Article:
Today Fabergé is chiefly thought of as the maker of the elaborate Easter Eggs that were presented by the Csar to his wife each Easter from 1885 until 1917.  It was a tradition began by Alexander III who presented Maria Feodorovna with the Imperial Hen Egg in 1885.  After his father’s death Nicholas II  continued the custom and every Easter presented one to his wife Alexandra as well as to his mother the Dowager Empress.  Of the fifty-two Imperial Eggs created by the Fabergé workshop five are in the Lillian Thomas Pratt collection.  Each of the exhibition rooms features one of the five; the most elaborate being the Peter the Great that is displayed in the second room.

The Imperial Peter the Great Easter Egg was presented to Empress Alexandra Feodorovna by Czar Nicholas II in 1903. It was created to commemorate the 200th anniversary of the founding of Saint Petersburg. Workmaster Mikhail Perkhin used gold, platinum, silver gilt, diamonds, rubies, enamel, watercolour, ivory, rock crystal, gilt bronze and sapphires in its creation.

The Egg features watercolour portraits of Peter the Great and Tzar Nicolas II and of the first wooden structure built in Saint Petersburg and the Hermitage – all surrounded by elaborate (and perhaps subconscious) reminders that the city was built on a swamp. When opened a miniature of Falconet’s The Bronze Horseman raises out of the shell – the Thunder Stone is carved from an unfinished sapphire.

The story of how Lillian Thomas Pratt came to acquire this  treasure has become legend and as with many legends it’s a bit difficult to separate the truth from the elaboration.  The story was that she outbid many richer women and then proceeded to pay for it clandestinely out of her household money so her husband wouldn’t find out is colourful if apocryphal.  Mrs Pratt’s wealth was modest when compared with many of the other collectors but her husband John Lee Pratt  supported her passion for Fabergé and Russian objects.  She did indeed outbid several people for the Egg and paid À la Vieille Russie the $108,534.00 it cost in thirty-three monthly installments.  I’m not sure if – as another version has it – she paid for many of her purchases using her Lord and Taylor’s credit card but it is highly possible.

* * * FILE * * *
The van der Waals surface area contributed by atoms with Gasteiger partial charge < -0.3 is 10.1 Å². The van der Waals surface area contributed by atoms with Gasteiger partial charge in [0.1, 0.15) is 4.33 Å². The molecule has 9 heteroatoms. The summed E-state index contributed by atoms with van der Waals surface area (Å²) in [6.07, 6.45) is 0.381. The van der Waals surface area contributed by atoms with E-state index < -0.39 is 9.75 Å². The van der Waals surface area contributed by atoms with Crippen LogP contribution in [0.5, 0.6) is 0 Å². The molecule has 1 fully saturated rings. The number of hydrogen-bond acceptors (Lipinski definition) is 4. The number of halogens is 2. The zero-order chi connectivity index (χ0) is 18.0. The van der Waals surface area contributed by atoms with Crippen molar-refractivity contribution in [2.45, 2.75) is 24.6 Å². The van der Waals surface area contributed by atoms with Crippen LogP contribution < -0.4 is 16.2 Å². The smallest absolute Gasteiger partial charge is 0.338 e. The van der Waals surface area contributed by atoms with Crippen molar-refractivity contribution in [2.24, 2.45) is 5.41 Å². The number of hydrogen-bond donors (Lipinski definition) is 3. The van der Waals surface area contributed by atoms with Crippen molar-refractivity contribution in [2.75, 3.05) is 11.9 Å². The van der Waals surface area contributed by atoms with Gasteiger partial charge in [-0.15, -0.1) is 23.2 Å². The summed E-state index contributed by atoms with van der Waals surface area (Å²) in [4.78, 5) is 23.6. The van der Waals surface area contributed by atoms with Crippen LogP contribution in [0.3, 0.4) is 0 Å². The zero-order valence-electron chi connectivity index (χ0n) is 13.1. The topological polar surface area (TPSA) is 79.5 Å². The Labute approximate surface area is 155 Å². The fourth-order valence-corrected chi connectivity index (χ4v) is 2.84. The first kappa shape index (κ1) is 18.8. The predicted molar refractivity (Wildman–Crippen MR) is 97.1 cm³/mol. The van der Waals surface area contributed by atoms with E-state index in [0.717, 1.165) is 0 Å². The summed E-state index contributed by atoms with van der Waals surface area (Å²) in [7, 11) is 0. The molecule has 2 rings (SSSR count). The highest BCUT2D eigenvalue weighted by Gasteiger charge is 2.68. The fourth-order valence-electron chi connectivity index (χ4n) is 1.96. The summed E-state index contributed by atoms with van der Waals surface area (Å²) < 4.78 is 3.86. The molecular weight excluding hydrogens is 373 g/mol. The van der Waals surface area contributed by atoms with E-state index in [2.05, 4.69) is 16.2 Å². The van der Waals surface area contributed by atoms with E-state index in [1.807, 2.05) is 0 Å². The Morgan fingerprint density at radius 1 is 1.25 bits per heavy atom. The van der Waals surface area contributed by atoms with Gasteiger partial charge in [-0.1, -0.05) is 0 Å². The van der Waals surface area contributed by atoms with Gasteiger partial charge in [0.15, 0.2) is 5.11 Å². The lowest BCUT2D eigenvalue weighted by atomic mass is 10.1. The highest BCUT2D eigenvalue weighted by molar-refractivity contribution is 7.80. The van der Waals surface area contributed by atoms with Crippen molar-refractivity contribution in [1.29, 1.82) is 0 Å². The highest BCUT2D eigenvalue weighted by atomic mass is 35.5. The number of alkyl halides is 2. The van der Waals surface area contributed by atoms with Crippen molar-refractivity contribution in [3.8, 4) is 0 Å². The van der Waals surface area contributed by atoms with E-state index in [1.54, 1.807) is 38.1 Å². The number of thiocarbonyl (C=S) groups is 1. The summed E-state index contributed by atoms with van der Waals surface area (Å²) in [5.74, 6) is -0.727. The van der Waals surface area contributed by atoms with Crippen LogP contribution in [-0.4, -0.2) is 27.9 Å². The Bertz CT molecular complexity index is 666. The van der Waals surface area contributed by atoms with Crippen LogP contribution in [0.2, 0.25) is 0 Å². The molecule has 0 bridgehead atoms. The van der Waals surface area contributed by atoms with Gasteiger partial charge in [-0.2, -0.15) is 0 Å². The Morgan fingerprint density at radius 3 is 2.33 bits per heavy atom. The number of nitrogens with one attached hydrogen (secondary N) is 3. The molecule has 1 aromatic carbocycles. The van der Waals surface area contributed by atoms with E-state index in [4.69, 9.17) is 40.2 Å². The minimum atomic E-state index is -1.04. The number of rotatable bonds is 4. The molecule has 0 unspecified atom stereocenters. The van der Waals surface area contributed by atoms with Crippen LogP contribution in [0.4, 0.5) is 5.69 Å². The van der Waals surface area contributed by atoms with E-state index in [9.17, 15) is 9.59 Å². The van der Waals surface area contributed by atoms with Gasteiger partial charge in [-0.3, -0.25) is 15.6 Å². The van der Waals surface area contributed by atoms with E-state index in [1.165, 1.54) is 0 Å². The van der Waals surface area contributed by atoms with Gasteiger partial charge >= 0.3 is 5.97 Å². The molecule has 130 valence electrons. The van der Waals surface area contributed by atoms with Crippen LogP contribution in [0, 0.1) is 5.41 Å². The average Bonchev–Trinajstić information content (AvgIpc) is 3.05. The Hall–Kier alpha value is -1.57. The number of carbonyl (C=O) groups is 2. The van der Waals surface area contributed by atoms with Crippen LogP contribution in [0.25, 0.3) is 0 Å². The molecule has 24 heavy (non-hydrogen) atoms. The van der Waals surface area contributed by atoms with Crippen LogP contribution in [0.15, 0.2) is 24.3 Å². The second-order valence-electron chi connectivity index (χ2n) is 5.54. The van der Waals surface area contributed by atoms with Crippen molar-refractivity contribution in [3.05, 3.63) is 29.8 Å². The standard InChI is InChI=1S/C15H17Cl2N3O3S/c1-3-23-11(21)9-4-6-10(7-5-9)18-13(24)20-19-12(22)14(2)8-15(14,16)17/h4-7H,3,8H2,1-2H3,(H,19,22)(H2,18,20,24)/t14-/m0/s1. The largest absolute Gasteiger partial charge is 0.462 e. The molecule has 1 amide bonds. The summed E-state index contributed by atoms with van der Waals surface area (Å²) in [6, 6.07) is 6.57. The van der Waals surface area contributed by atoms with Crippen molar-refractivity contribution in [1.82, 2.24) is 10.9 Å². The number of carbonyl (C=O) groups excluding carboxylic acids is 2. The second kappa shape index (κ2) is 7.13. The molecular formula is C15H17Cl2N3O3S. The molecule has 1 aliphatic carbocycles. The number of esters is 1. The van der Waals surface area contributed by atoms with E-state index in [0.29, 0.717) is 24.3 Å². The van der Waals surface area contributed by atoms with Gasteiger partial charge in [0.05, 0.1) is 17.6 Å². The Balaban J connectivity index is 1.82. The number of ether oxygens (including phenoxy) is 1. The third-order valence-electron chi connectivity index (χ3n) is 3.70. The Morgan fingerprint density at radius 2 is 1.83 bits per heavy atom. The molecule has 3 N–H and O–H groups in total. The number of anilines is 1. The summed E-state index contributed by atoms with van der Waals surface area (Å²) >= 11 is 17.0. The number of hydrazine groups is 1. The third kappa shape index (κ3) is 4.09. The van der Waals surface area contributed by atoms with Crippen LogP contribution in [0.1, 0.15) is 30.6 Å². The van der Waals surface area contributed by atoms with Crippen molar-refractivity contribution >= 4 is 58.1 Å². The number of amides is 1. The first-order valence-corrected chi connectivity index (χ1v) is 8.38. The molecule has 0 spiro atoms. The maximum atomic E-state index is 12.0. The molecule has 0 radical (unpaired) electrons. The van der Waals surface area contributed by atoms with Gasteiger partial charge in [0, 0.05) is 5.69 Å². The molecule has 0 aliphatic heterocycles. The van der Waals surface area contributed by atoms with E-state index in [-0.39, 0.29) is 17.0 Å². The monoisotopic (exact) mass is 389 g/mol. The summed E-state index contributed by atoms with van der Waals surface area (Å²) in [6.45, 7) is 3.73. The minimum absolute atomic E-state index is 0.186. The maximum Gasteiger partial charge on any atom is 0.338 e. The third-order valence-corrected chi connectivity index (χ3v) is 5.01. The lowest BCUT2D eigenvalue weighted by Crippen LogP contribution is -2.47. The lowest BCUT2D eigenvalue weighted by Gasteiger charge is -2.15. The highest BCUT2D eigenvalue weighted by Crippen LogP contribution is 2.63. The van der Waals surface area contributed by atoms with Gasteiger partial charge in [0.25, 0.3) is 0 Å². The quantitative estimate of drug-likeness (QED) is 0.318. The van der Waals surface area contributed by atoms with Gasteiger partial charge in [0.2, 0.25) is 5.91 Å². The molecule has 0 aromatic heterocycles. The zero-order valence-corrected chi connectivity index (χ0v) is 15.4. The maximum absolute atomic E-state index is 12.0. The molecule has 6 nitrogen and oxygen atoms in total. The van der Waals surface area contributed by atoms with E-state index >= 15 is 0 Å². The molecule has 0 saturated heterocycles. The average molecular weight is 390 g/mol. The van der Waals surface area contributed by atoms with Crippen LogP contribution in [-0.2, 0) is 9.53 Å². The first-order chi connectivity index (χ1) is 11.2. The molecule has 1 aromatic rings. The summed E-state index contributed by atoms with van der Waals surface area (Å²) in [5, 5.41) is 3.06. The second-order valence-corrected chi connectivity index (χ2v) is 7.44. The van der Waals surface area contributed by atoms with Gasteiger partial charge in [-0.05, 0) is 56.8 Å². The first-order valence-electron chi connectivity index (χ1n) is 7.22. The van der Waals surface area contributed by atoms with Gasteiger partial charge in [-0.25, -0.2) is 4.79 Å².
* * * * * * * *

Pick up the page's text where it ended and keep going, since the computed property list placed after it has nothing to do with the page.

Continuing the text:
This attractive hare in silver and gold with garnet eyes is a pitcher created in the Fabergé Moscow workshop sometime before 1899.

These remarkable parasol handles were the work of two of Fabergé’s renowned workmasters: Mikhail Perkhin (left) and Erik Kollin (right).

Many households would display sets of demitasse spoons bearing the hallmark of Fabergé; this set in silver, silver gilt and enamel were made between 1908-1917.

I found the silver and gold Kovsh of the Worthy Knights even more remarkable than the Imperial Easter Eggs. The enormous drinking vessel honoured the bogatyri or mythical medieval warriors who founded the first empire of the Csars.

Though the Imperial Easter Eggs may be the most famous pieces it should not be forgotten that Fabergé created all manner of objects – practical and ornamental.  Many of the pieces that came out of his workshop on Bolshaia Morskaia were available to even people with modest incomes.  And the House was famous for its enamels and silverware as well as its work in precious and semi-precious stones.

Meant to reflect the Faberge workrooms the curved tables – modeled on the worktables at the studio – allowed a closer look at some of the trifles created to amuse and astound the Court and impress visitors. A few of the items are from other jewellers but reflect the influence of Carl Fabergé‘s workshop on the art of jewellry making throughout Europe.

What can I say – even if the Romanov’s sometimes when over the top with blinge they had good taste in dogs.  Many of the little knickknacks created for them and their family indicate that the dachshund was a favoured family animal.

This French bell pull was created in the Cartier studios around 1915; crafted in silver, gold, silver gilt, ivory, smoky quartz, enamel, rubies, garnets and pearls it shows the Fabergé influence at work in France.

Made of smokey agate with ruby eyes this little fellow is said to have graced a mantel in the apartments of the Dowager Empress Maria Feodorovna in the Antichkov Palace.

Nose to the ground, tracking a prey this little dachshund is crafted in agate again the eyes being inset rubies. The exact provenance is unknown as the object is unmarked. Despite his questionable pedigree he’s still a very attractive little lad.